The Story of My Life eBook

Ellen Terry
This eBook from the Gutenberg Project consists of approximately 455 pages of information about The Story of My Life.

The scarf, witnessing to that untiring love of throwing new light on his impersonations which distinguished Henry to the last, is now in my daughter’s possession.  She values no relic of him more unless it be the wreath of oak-leaves that she made him for “Coriolanus.”

We had a beautiful scene for this play—­a garden with a dark pine forest in the distance.  Henry was not good in it.  He had a Romeo part which had not been written by Shakespeare.  We played it instead of the last act of “The Merchant of Venice.”  I never liked it being left out, but people used to say, like parrots, that “the interest of the play ended with the Trial Scene,” and Henry believed them—­for a time.  I never did.  Shakespeare never gives up in the last act like most dramatists.

Twice in “Iolanthe” I forgot that I was blind!  The first time was when I saw old Tom Mead and Henry Irving groping for the amulet, which they had to put on my breast to heal me of my infirmity.  It had slipped on to the floor, and both of them were too short-sighted to see it!  Here was a predicament!  I had to stoop and pick it up for them.

The second time I put out my hand and cried:  “Look out for my lilies,” when Henry nearly stepped on the bunch with which a little girl friend of mine supplied me every night I played the part.

Iolanthe was one of Helen Faucit’s great successes.  I never saw this distinguished actress when she was in her prime.  Her Rosalind, when she came out of her retirement to play a few performances, appeared to me more like a lecture on Rosalind, than like Rosalind herself:  a lecture all young actresses would have greatly benefited by hearing, for it was of great beauty.  I remember being particularly struck by her treatment of the lines in the scene where Celia conducts the mock marriage between Orlando and Ganymede.  Another actress, whom I saw as Rosalind, said the words, “And I do take thee, Orlando, to be my husband,” with a comical grimace to the audience.  Helen Faucit flushed up and said the line with deep and true emotion, suggesting that she was, indeed, giving herself to Orlando.  There was a world of poetry in the way she drooped over his hand.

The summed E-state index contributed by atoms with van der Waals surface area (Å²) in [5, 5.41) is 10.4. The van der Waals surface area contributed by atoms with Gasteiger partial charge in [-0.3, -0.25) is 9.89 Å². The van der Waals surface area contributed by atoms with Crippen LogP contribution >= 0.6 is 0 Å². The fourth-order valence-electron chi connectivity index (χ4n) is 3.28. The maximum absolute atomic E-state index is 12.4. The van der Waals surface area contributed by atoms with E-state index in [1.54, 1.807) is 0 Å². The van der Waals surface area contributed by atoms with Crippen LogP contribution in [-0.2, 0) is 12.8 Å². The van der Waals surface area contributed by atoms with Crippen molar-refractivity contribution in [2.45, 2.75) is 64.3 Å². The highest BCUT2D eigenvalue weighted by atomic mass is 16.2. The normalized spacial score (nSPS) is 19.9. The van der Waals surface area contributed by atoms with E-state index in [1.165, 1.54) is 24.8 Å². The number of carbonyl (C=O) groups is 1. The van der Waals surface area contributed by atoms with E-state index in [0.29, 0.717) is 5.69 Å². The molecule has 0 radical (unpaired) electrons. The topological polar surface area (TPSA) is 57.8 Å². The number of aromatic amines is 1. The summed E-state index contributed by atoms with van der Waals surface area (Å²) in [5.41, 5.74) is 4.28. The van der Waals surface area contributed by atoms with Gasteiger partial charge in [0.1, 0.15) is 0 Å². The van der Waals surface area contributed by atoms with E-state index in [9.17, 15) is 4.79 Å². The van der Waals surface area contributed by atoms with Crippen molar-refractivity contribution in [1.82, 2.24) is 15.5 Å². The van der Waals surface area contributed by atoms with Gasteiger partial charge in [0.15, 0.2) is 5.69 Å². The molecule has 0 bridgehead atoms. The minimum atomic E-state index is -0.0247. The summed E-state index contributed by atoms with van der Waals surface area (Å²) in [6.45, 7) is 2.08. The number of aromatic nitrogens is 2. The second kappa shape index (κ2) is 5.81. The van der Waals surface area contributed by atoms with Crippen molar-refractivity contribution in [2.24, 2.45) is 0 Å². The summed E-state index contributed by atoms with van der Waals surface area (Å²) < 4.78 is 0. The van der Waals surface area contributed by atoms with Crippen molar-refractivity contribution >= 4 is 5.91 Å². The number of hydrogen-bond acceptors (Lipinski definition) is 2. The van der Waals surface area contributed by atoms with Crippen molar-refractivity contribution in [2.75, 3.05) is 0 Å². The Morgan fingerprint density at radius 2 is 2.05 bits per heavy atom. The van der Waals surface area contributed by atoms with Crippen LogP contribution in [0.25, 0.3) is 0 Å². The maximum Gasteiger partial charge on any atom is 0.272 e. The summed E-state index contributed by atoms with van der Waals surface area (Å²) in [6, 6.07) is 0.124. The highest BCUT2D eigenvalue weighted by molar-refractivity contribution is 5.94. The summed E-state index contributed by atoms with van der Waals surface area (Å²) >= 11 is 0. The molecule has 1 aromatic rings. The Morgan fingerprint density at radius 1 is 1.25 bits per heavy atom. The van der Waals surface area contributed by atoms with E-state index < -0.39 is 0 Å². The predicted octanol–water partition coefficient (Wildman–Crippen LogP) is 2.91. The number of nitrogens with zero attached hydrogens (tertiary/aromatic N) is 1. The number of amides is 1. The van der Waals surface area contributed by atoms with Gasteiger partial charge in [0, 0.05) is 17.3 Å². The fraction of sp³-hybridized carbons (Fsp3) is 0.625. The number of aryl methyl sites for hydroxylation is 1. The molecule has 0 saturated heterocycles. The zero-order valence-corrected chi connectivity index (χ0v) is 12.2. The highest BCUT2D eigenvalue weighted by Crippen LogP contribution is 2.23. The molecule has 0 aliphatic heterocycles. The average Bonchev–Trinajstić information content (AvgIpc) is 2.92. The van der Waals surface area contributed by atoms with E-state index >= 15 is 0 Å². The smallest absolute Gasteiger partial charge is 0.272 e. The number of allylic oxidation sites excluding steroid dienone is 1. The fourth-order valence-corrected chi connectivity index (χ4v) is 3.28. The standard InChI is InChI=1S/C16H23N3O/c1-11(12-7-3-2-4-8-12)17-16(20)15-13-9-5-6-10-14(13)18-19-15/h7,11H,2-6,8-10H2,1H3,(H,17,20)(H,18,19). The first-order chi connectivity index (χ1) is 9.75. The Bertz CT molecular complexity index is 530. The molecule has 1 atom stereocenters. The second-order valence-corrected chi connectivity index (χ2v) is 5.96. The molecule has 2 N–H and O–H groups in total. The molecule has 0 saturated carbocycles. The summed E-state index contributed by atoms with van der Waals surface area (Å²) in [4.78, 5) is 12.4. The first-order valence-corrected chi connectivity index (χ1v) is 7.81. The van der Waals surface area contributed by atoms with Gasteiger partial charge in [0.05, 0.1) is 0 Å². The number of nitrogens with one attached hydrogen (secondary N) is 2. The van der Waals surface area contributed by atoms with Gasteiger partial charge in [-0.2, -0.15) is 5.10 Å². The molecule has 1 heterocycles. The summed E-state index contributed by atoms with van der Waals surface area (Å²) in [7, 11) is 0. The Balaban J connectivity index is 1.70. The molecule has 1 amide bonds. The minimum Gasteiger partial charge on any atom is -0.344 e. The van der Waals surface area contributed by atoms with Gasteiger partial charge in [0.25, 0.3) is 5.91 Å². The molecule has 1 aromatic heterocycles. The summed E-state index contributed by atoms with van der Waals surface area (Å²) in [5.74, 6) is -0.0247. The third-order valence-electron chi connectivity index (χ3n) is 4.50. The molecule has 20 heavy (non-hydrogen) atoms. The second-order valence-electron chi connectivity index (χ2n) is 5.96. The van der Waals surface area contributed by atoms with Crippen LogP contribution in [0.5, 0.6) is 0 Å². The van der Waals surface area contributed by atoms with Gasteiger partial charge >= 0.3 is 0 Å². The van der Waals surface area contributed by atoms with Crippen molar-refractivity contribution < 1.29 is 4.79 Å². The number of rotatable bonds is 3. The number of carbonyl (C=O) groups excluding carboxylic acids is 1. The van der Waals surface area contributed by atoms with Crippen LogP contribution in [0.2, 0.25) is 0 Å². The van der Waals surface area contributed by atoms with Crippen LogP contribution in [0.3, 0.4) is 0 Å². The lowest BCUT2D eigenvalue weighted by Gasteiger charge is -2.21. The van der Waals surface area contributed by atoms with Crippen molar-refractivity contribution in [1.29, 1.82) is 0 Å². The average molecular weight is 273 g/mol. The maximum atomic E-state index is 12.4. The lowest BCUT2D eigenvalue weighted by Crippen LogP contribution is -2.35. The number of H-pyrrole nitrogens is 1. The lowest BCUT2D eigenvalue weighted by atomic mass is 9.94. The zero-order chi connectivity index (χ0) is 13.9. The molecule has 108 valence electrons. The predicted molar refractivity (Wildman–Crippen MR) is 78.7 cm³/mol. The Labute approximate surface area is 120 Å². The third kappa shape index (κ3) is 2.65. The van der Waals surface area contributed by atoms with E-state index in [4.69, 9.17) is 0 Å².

Mead distinguished himself in “Iolanthe” by speaking of “that immortal land where God hath His—­His—­er—­room?—­no—­lodging?—­no—­where God hath His apartments!”

The word he could not hit was, I think, “dwelling.”  He used often to try five or six words before he got the right one or the wrong one—­it was generally the wrong one—­in full hearing of the audience.




“The Merchant of Venice” was acted two hundred and fifty consecutive nights on the occasion of the first production.  On the hundredth night every member of the audience was presented with Henry Irving’s acting edition of the play bound in white velum—­a solid and permanent souvenir, paper, print and binding all being of the best.  The famous Chiswick Press did all his work of this kind.  On the title page was printed: 

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The Story of My Life from Project Gutenberg. Public domain.
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